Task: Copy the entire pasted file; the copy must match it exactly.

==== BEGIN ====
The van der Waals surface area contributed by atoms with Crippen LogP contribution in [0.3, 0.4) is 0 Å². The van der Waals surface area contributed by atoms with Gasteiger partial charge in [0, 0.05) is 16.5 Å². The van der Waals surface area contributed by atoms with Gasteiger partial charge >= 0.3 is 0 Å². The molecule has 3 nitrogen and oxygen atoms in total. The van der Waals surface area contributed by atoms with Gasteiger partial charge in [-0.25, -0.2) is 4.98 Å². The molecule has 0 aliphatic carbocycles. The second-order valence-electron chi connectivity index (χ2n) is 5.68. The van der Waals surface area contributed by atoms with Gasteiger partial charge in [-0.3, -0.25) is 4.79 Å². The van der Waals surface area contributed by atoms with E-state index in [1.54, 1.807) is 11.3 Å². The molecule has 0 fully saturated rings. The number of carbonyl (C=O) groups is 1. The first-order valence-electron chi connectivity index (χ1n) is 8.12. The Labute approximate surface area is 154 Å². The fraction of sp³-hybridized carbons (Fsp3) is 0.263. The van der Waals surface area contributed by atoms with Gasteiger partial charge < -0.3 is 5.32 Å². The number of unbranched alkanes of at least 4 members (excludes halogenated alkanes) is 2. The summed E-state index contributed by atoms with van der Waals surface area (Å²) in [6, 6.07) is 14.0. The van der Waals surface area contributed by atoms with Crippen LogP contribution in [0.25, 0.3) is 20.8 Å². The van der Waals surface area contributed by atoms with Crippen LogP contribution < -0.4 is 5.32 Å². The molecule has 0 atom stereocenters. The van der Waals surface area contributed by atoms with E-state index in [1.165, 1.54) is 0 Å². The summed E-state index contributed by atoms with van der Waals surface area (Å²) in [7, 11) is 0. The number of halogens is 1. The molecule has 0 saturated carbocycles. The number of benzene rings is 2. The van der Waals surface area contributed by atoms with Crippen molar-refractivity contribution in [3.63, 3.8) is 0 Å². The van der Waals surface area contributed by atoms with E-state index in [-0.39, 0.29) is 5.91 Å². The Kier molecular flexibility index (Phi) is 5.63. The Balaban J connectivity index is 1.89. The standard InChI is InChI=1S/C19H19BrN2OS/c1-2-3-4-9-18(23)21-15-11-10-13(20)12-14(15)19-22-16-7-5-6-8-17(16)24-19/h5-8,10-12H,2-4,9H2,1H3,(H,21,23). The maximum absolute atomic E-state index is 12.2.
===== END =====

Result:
The van der Waals surface area contributed by atoms with Crippen LogP contribution in [0.3, 0.4) is 0 Å². The van der Waals surface area contributed by atoms with Gasteiger partial charge in [0, 0.05) is 16.5 Å². The van der Waals surface area contributed by atoms with Gasteiger partial charge >= 0.3 is 0 Å². The molecule has 3 nitrogen and oxygen atoms in total. The van der Waals surface area contributed by atoms with Gasteiger partial charge in [-0.25, -0.2) is 4.98 Å². The molecule has 0 aliphatic carbocycles. The second-order valence-electron chi connectivity index (χ2n) is 5.68. The van der Waals surface area contributed by atoms with Gasteiger partial charge in [-0.3, -0.25) is 4.79 Å². The van der Waals surface area contributed by atoms with E-state index in [1.54, 1.807) is 11.3 Å². The molecule has 0 fully saturated rings. The number of carbonyl (C=O) groups is 1. The first-order valence-electron chi connectivity index (χ1n) is 8.12. The Labute approximate surface area is 154 Å². The fraction of sp³-hybridized carbons (Fsp3) is 0.263. The van der Waals surface area contributed by atoms with Gasteiger partial charge < -0.3 is 5.32 Å². The number of unbranched alkanes of at least 4 members (excludes halogenated alkanes) is 2. The summed E-state index contributed by atoms with van der Waals surface area (Å²) in [6, 6.07) is 14.0. The van der Waals surface area contributed by atoms with Crippen LogP contribution in [0.25, 0.3) is 20.8 Å². The van der Waals surface area contributed by atoms with Crippen LogP contribution < -0.4 is 5.32 Å². The molecule has 0 atom stereocenters. The van der Waals surface area contributed by atoms with E-state index in [1.165, 1.54) is 0 Å². The summed E-state index contributed by atoms with van der Waals surface area (Å²) in [7, 11) is 0. The number of halogens is 1. The molecule has 0 saturated carbocycles. The number of benzene rings is 2. The van der Waals surface area contributed by atoms with Crippen molar-refractivity contribution in [3.63, 3.8) is 0 Å². The van der Waals surface area contributed by atoms with E-state index in [-0.39, 0.29) is 5.91 Å². The Kier molecular flexibility index (Phi) is 5.63. The Balaban J connectivity index is 1.89. The standard InChI is InChI=1S/C19H19BrN2OS/c1-2-3-4-9-18(23)21-15-11-10-13(20)12-14(15)19-22-16-7-5-6-8-17(16)24-19/h5-8,10-12H,2-4,9H2,1H3,(H,21,23). The maximum absolute atomic E-state index is 12.2.